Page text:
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Download The Tyrant's Daughter Audiobook

Extended Audio Sample The Tyrants Daughter, by J. C. Carleson Click for printable size audiobook cover
0 out of 50 out of 50 out of 50 out of 50 out of 5 0.00 (0 ratings) (rate this audio book) Author: J. C. Carleson Narrator: J. C. Carleson, Meera Simhan, Cheryl Benard Publisher: Penguin Random House Format: Unabridged Audiobook Delivery: Instant Download Audio Length: Release Date:
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From a former CIA officer comes a riveting account of a royal Middle Eastern family exiled to the American suburbs

There: In an unnamed country, fifteen-year-old Laila has always lived like royalty. Her father is a dictator of sorts, though she knows him as king—just as his father was, and just as her little brother Bastien will be one day. Then everything changes: Laila’s father is killed in a coup.

Here: As war surges, Laila flees to a life of exile in the suburbs of Washington, DC. Overnight she becomes a nobody. Even as she adjusts to a new school and new friends, she is haunted by the past. Was her father really a dictator like the American newspapers say? What was the cost of her family’s privilege?

Far from feeling guilty, her mother is engineering a power play—conspiring with CIA operatives and rebel factions to gain a foothold to the throne. Laila can’t bear to stand still as yet another international crisis takes shape around her. But how can one girl stop a conflict that spans generations?

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Quotes & Awards

  • The Boston Globe, June 21, 2014:
    "Carleson, a former undercover CIA officer, infuses her story with compelling details and gripping authenticity."
  • This story is important on so many levels. It invites readers to contemplate paradox and contradictions in ways that few books do: how a friend’s loyalty trumps her annoying habits; how you can love your country and still be honest about its shortcomings; how betrayal might be justifiable. But mostly it’s a touching, suspenseful story about two children who don’t belong anywhere. Every American should read this book. It’s an eye-opener. Suzanne Fisher Staples, Newbery Honor-winning author of Shabanu
  • It's a story both foreign and familiar, global and intimate. A tense chess game where you'll think you know the final moves only to learn you've been outsmarted. Dana Reinhardt, award-winning author of The Things a Brother Knows
  • Mashable, June 17, 2014:
  • This compelling look at someone fighting desperately against a truth she'd rather not believe challenges you to think deeper."
  • Starred Review, Publishers Weekly, November 18, 2013:
  • Filled with political intrigue and emotional tension, Carleson’s riveting novel features a teenage refugee caught in a web of deceit and conspiracy."
  • Starred Review, Kirkus, December 15, 2013:
  • “When her Middle Eastern dictator father was killed in a coup, Laila, her mother, and her younger brother flee the country. Now a teenager, Laila must adapt to life in the US as her family tries to recover from its loss of power…Narrator Simhan turns in a solid performance in this audio edition. She provides Laila an appropriate Middle-Eastern accent and her tone reflects that of a teenager acclimating to a new culture. But Simhan shines brightest during the book’s moments of tension, generating a subtle range of emotions. Add in a fine performance from Benard, and the result is an audio edition that makes for compelling listening.”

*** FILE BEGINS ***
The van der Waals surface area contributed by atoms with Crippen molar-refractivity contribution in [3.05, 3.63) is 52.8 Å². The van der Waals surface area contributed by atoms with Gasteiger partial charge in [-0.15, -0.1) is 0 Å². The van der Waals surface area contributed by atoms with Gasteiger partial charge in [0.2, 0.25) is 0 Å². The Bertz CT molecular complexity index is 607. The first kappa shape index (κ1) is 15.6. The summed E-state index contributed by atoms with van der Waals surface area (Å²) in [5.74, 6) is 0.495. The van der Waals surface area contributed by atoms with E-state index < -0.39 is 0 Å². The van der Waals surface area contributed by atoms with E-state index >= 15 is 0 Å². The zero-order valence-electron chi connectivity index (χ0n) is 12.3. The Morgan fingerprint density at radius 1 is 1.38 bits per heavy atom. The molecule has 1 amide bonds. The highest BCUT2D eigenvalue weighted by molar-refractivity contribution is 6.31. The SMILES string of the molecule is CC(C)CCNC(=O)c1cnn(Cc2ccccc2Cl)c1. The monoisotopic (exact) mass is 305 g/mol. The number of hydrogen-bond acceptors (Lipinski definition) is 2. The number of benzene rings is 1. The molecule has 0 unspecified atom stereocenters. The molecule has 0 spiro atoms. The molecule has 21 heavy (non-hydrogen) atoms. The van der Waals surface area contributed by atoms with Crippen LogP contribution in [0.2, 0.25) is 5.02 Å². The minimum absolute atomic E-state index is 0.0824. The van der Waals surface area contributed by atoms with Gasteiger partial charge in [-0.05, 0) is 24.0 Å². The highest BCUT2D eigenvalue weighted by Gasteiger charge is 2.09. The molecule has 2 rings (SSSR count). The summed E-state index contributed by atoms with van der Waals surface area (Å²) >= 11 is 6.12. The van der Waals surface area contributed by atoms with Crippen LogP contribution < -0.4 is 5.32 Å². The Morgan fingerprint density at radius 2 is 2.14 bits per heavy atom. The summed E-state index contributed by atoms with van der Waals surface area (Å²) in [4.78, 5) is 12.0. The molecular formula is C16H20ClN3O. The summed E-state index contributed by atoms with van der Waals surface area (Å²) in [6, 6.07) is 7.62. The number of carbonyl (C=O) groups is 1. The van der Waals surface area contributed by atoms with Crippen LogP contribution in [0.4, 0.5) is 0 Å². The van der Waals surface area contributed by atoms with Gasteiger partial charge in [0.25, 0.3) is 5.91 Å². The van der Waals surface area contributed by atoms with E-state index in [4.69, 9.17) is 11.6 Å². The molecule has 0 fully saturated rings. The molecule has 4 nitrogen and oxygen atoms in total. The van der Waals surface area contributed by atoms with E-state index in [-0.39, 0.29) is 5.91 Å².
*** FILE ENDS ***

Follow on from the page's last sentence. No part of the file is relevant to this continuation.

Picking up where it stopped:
Publishers Weekly, audio review

  • Laila is a complex and layered character whose nuanced observations will help readers better understand the divide between American and Middle Eastern cultures. Smart, relevant, required reading.”
  • BookPage, February 2014:
    "As a former undercover CIA agent, debut author J.C. Carleson has a firm grasp on the world of espionage and power plays. She is able to take her intimate knowledge of this secretive world, an often-avoided gray area of morality, and craft an amazingly gripping and honest tale. Carleson keeps her readers feeling as though they have just returned from traveling in a foreign land, making those faraway issues feel a little more personal—a feat few can achieve with words alone."
  • Booklist, February 1, 2014:
    "This is more than just Laila’s story; rather, it is a story of context, beautifully written (by a former undercover CIA agent), and stirring in its questions and eloquent observations about our society and that of the Middle East."
  • Bulletin of the Center for Children's Books, February 2014:
  • Timely, relevant, and fascinating, Laila’s story offers readers an accessible understanding of the seemingly intractable nature of Middle East politics. An equally fascinating additional note by Dr. Cheryl Benard offers more real-world context for Laila’s fictional but very credible position. Resources for further research are included."
  • “What’s it like to be caught between cultures? The author, a former CIA agent, knows. So will listeners after hearing Meera Simhan’s portrayal of fifteen-year-old Laila, who immigrates to the US from an unnamed Middle Eastern country after her father is murdered in a coup. Simhan reads with lightly accented precision, balancing Laila’s conflicting emotions at being ‘a girl divided’…This audio production includes an author’s note and a commentary by Cheryl Benard, a researcher dedicated to social activism.”


  • A Publishers Weekly Pick of the Week, February 2014
  • Winner of the AudioFile Earphones Award
  • Kirkus Reviews’ Best Books, Best Teen book of 2014
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